Today, which was a public day, was more fun than the business day yesterday. There were more people, and there were dancing! And cos-play! And I took some time for trying out games.
I EARNED this trinket! The platformer R-man has kick-ass game play.
On the subway on my way to TGS today I decided upon three things to look for: MMO related stuff, booth-hunks and cosplay. (Cosplay is when people dress up to look like game characters.) I did bad on the booth-hunks, didn’t understand the Japanese information about the MMOs shown, but the cosplay was a feast.
The Eye of Judgement for PS3. A board/card game using the eye toy. Really cool. A girl in the booth demonstrated it and it was very responsive. Fun that the eye toy is used for enhanced board-game type of stuff.
Final Fantasy XIII. Beautiful. The story set-up seem to be the classic for the FF series. Lovely. I saw the videos in the “Closed Mega Theatre”. The screen shots I have seen on gamespy, gamespot etc doesn’t do it justice.
Pink PSP. Seeing this awakened the same type of obsessive compulsive “I have to own” feelings that hello kitty stuff usually create. I hope I can get the PS3 in pink.
- I was surprised to not see many games using input devices requiring physical action, such as dance mats etc. Maybe tomorrow. - I was impressed by the games made for mobile phones. - There was a dedicated area to game schools; there are a lot of them in Japan. I went around the area asking for information in English to bring home, but the only one I found was from the Tokyo University of Technology. Anyhow, the map below shows who gives courses about games, so that should be a good base for a web search for those interested:
Square-Enix shopping! I’m now the proud owner of some posters a t-shirt and an FF ring!
My favourite booth girl, featuring FF Online:
To my surprise, in the middle of the hustle and bustle of the show, I was hit by an almost religious feeling of the greatness of games. Games being, in my opinion, the greatest art form of them all, using all other art forms at the same time plus adding the skills and passions of the players. It may seem a pompous thing to write, but after all, since I have dedicated the last six years of my professional life to games I’m glad I still have this feeling.
There is much more to say about TGS06, but I'm off to the show now, I'm curious about the cos-players that will be there today. Gamespy and Gamespot have good coverage of the show, also translating the japanese keynotes and more for us non-japanese speaking persons.
I am now making myself at home in Nakajima Lab at Tokyo Institute of Technology where I will spend this autumn working on my thesis. I’m staying at the International House which is conveniently located in the same campus as the lab; Ookayama Campus.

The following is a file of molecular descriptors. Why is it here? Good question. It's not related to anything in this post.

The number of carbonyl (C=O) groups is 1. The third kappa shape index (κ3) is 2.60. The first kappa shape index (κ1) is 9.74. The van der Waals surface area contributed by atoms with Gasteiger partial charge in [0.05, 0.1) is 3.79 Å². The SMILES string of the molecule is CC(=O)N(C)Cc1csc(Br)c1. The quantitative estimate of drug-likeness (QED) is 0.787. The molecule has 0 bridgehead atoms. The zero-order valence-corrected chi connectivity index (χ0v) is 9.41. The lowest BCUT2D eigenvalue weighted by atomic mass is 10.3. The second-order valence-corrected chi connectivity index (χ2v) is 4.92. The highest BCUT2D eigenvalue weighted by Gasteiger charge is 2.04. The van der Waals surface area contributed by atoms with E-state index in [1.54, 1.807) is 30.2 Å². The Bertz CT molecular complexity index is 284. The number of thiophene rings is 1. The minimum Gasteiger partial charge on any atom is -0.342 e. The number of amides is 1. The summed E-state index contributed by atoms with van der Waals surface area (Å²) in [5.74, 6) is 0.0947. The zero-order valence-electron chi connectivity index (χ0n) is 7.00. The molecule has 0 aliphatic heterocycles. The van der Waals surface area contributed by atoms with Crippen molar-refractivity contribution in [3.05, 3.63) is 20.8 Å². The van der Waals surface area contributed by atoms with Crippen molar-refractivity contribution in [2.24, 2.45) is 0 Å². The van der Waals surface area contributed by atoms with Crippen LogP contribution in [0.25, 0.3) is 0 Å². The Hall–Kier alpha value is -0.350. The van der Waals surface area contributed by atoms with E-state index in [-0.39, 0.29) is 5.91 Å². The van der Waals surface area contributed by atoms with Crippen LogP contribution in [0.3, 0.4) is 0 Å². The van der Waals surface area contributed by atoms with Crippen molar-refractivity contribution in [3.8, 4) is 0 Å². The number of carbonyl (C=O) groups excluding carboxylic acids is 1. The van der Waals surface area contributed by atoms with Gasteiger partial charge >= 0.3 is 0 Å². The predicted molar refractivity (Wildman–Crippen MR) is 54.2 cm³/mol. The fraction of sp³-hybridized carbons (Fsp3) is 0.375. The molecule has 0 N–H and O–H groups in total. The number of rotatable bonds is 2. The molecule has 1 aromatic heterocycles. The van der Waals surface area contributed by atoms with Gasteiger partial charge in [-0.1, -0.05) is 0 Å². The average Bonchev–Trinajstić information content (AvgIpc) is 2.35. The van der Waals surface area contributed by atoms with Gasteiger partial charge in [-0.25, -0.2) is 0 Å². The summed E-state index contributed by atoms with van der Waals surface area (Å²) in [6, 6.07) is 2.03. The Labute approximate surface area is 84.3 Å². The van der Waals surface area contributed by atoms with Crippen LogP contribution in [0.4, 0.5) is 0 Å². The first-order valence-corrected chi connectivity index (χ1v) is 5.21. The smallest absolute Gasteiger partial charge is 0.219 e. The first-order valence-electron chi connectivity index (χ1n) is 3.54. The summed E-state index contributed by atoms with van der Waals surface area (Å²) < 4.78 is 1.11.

The trip here was a bit of an ordeal, but I’m suspecting that the travelling curse I seem to be affected by is loosing it’s grip! I didn’t land in the middle of a potential civil war, as I did in Beijing 1989, I didn’t end up on the wrong continent as I did 2004 in Costa Rica when I was supposed to go to California, and I wasn’t left in the wilderness without luggage and handbag as I was 2003 in the Canadian Rocky Mountains. What happened this time was that I missed my flight at Heathrow due to the time to stand in line for security checks, and that I, on my way to Tokyo Tech gave the taxi driver 30 000 yen instead of 3 000. That is peanuts really compared to what usually happens when I travel alone. But I’d better not get my hopes up, it could be bad luck and hubris, and I should touch some wood immediately. (Swedish custom that annuls bad luck due to hasty comments expressing hope.)
As soon as I got to the lab I could relax. Everyone was extremely helpful and just in a few hours I had all accounts needed, a desk, access to both the lab and the International House where I stay, had my luggage dropped of and got guided around the area! We even had time to drink coffee and chat.
Since my arrival I have… well it feels like I have slept more than I have been awake, but in the waking hours I have been reading guidebooks. In the reading room of the International house I found a veritable treasure of literature on Japan – guidebooks, classical Japanese literature, language course book and more. Being enveloped by a sign system that is new to me I have made a start of deciphering it by listening to pod casts with Japanese language lessons and browsing some books on katana and hiragana – signs.
I still haven’t used the subway, but I will at least do it on Friday to get to the Tokyo Game Show. I am probably in line for a culture shock (se phases here), but it will probably be mitigated by the fact that the lab is pretty much like labs are all over the place. The questions I asked about the daily routines of the lab when I arrived made me feel at home – it is familiar. So I can make excursions to explore Tokyo with the comforting knowledge that I can go back to the lab. Here is information about the research in the lab.